Daniel Lenko is a third generation grape grower who took over the family farm in Beamsville in 1998. Since then his passion for growing led to the establishment of a winery and is visible in his hands-on operation. We recently spoke with Daniel to learn about his experience as a grape grower.
QUESTION: Tell us about your farm’s history.
ANSWER: The farm was purchased by my grandfather, John, and my dad, William, in 1947. At that time, the farm was planted with traditional labrusca grapes and hybrids. They bought a second farm in the 1950’s, and my dad bought another parcel of land in the 1980’s. Today we have a total of 33 acres. In 1959 my father planted the first Chardonnay vines in Canada. He continued with his pioneering plantings of Merlot in 1974, Riesling in 1980, and Viognier in 1993.
I was looking for a way to reach out to the customer directly and in 1999 the winery was established. From a size stand point I wanted to make our acreage more profitable. The winery was a value-added profit.
Q: What is unique about your vineyards?
A: We are situated in the Beamsville Bench appellation. We only use the grapes we grow to make our wines. We have the oldest Chardonnay in Canada. Some of these vines are six to eight inches across which makes harvesting quite labour intensive and requires a lot of hand harvesting.
Q: What keeps you up at night?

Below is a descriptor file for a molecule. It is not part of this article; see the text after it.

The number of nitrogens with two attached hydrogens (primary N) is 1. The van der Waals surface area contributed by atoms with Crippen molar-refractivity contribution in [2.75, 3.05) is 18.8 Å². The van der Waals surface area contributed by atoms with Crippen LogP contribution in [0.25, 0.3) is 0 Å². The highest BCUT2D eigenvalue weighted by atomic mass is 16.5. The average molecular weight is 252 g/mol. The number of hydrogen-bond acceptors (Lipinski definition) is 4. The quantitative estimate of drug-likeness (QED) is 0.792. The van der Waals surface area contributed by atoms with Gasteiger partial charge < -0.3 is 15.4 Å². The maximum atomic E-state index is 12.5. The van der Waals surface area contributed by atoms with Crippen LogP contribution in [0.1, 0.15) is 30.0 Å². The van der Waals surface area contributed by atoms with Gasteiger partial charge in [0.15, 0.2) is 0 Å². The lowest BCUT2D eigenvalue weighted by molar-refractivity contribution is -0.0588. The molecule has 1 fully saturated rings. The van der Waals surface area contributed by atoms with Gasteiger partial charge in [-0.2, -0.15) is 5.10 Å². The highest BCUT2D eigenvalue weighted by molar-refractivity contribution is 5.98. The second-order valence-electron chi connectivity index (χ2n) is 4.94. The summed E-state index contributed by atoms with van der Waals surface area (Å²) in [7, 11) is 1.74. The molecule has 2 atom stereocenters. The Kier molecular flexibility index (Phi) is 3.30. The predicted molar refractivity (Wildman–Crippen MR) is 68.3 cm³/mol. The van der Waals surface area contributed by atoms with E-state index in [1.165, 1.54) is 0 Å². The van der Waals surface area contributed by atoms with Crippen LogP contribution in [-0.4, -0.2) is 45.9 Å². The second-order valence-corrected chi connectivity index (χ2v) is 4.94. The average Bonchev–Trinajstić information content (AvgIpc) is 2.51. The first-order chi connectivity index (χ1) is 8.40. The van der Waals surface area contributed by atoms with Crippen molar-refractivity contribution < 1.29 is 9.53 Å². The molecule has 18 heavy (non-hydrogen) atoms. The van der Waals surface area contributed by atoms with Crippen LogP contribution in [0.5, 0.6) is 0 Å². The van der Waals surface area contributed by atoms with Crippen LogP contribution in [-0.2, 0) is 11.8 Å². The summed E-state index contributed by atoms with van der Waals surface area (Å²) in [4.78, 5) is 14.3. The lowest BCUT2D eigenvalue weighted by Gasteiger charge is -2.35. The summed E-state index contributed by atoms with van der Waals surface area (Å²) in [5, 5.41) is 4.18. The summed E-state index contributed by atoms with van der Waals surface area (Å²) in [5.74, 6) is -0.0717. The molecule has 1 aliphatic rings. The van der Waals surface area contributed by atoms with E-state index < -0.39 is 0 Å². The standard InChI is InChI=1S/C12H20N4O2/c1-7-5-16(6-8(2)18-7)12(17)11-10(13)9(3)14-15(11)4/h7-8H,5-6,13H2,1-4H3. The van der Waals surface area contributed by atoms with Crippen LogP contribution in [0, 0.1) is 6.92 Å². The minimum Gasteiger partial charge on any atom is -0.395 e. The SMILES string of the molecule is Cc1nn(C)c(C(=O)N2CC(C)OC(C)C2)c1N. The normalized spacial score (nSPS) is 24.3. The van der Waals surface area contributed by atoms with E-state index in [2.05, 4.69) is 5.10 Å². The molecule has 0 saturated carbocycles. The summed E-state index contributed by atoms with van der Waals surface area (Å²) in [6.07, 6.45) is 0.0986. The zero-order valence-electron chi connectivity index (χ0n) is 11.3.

A: The weather. We’re always worried about rain, especially excessive rain. We’re always at the mercy of the gods. Too much rain can play havoc on the grapes.
Q: What makes the perfect grape?
A: An early bud break year. A normal spring with ample moisture that is followed by a hot summer and a warm fall. Getting two tonnes per acre. Leaf removal and hand harvesting so there’s no spoiling of the grape. You want to be the one to crush the grapes.
Q: What advice would you give a new grower?
A: Everybody’s got their own ideas for what they want to do. But the one thing you have to have is a good quality product that provides good value. With the current economy, we’ve seen bottle prices drop. Whether the industry can survive at that price is another question. These are troubling times for selling wines.
It’s important to have good communication with your buyers. You don’t know what some people want so it’s important to have frank discussions. There has to be mutual respect and you have to listen and be patient. Sometimes things work out well, and sometimes they don’t.
Q: What are some of the challenges you see for the industry?
A: It’s more of a lifestyle when you’re starting a winery. It’s a tough lifestyle to have. You have to carry a large inventory and there has to be great strides in distribution. One hour away we have a million people who don’t know we exist. It’s hard connecting the buyer with the wines. Inter-provincial laws have to be updated. Right now somebody could ship a gun from Alberta to someone in Ontario but I can’t ship a bottle of wine to somebody in Alberta. It’s a left-over law from prohibition that needs to be removed. Why can’t somebody from Manitoba phone me to order a bottle of wine and I have it shipped out to them tomorrow? That would really open a lot of opportunities for wineries.
Q: One of the wines you sell is a Chardonngay, with a rainbow label. How did this come about?
A: The Chardonngay is the same wine as our 2008 Unoaked Chardonnay. When I was selling to the LCBO they suggested a promotion and I thought AIDS research was a cause worth supporting. A dollar from each bottle of Chardonngay sold goes to AIDS research. And what’s so interesting is the simplicity of it. We wanted to embrace all of our customers, all year round, and we get to give back to the community.